What do we even mean by personal success? Hopefully you don’t think it is all about appearing successful to others in order to feel good about yourself. So what if you have the things they all desire and you gain enough money and power to impress the world. It may be true that it will cause some good feelings in you, and satisfy some lower nature that we all have. But this is a fragile and temporary success at best.
Finding a “success” based on the standards and opinions of other people means you are forever dependent on the approval of those people. You are only as successful as they say you are. A financial failing, a change of public tastes or even just growing old and less attractive will leave you scrambling to get back into their good graces. That isn’t personal success. That’s personal stress and spiritual corruption.
It isn’t that there is anything wrong with money, homes on the beach or even fame. You can have all these things and be a successful human being too. But to base your life on a wealth that is defined outside you makes you a slave to both the whims of public opinion and your own mistaken ideas. Hopefully you already sense the futility of chasing other people’s dreams, but the latter – the following of the one’s own bad ideas – that is what the following secret of personal success addresses.
Personal Success Is Beyond You
The above may seem like a bold statement, or perhaps even rude, but let me explain what I mean. What you and I see as our “self” is often an identity created in our minds. I’m not talking about the conscious choice to maintain a certain “image.” We all “play” roles at times. But how often are we conscious of the interior forces that “play” us. In other words, there are patterns of thought and ideas in your mind that pass themselves off as “you.”
This isn’t meant to be mystical in any way. I’m referring to a real phenomenon that you can verify for yourself, but to speak of these things requires a metaphorical understanding. So imagine for a moment that an invader has taken control of your mind. It tells you what you can and can’t do, who to impress, why you should feel bad, and more. Now watch your own thoughts today and you’ll see that this is not an invention, but a reality of how our minds work.
We all tend to identify with the thoughts and conversations which fill our minds. They tell us how to feel and exactly why we should feel that way, and we even repeat their arguments as though this is who we truly are. But if you do not consider a virus in your body to be you, why do you call those thoughts in your head “you.” They seem to come and go without conscious decision and are contradictory and often self-defeating, aren’t they? They are just thoughts, and you certainly are more than this collection of random ideas and repetitious programmed responses.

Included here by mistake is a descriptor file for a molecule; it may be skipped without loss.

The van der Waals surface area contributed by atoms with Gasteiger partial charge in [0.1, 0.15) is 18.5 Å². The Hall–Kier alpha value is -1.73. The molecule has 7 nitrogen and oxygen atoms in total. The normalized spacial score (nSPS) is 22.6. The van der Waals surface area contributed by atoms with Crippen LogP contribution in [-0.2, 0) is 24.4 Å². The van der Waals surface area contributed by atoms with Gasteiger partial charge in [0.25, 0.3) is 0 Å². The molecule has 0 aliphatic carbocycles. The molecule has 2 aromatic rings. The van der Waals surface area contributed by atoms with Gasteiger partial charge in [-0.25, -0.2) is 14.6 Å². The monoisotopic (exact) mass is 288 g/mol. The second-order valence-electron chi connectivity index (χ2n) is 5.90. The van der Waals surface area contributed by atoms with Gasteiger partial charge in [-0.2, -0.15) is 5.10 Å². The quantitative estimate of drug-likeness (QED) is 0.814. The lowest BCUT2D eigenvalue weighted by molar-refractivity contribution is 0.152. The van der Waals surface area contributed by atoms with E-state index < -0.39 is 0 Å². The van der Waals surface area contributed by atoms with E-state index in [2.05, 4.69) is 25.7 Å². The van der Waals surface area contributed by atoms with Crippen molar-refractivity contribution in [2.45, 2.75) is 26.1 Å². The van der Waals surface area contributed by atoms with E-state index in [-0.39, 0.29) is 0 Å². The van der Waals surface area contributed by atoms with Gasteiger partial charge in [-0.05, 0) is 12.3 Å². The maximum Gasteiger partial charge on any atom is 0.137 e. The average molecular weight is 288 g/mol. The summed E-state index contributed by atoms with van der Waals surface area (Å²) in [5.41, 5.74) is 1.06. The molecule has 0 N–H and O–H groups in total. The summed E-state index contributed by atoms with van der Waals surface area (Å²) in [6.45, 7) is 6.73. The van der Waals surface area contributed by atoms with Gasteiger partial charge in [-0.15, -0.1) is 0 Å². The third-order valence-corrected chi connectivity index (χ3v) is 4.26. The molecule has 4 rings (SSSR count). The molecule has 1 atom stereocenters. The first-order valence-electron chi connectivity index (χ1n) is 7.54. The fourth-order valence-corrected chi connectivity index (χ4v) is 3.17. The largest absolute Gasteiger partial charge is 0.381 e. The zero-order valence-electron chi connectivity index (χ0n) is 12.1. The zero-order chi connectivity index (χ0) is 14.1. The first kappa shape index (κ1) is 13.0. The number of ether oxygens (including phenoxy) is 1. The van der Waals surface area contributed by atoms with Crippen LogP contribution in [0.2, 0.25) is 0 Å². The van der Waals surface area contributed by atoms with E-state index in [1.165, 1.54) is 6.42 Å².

Perhaps this is easier to see in our friends, where we can easily witness bad ideas truly “taking hold” of them and leading them down destructive paths. But why would they hurt themselves if they didn’t identify with these thoughts as their “selves?” They wouldn’t.
Suppose a man told you to jump off a cliff or otherwise hurt yourself. You would ignore this advice, right? In fact, even if someone simply suggests why you should give up on something important to you, you probably dismiss it as rude. But when the advice comes from your own mind in the form of your own imagined voice, you jump, don’t you? And you justify your actions and feelings using the arguments handed to you. How often have all of us missed opportunities or been lead to destructive actions or painful situations by the thoughts in our own minds? Yet we so easily believe that our busy mind is looking out for our own best interest, that it is who we are.
This secret to personal success, then, is to start to doubt your own internal dialogue. It will ramble on, but you can mentally step back and see how much of it is nothing more than a mechanical reaction. You really don’t even need to see what childhood experience created this or that mental “program” or pattern of thought and behavior. You just need to witness it and see it for what it is. Then reach beyond this false “you” for better answers.
This is a kind of self awareness that requires constant vigilance and continuing exploration. But it’s worth it. You may be surprised to see how many things you consider valuable are actually just ideas that started from the people and environment around you and now are trying to perpetuate themselves in your mind, pretending to be your own. You can dismiss these bad ideas once you see them clearly for what they are, and then pursue what is truly valuable to your truest self. That is a powerful secret of personal success.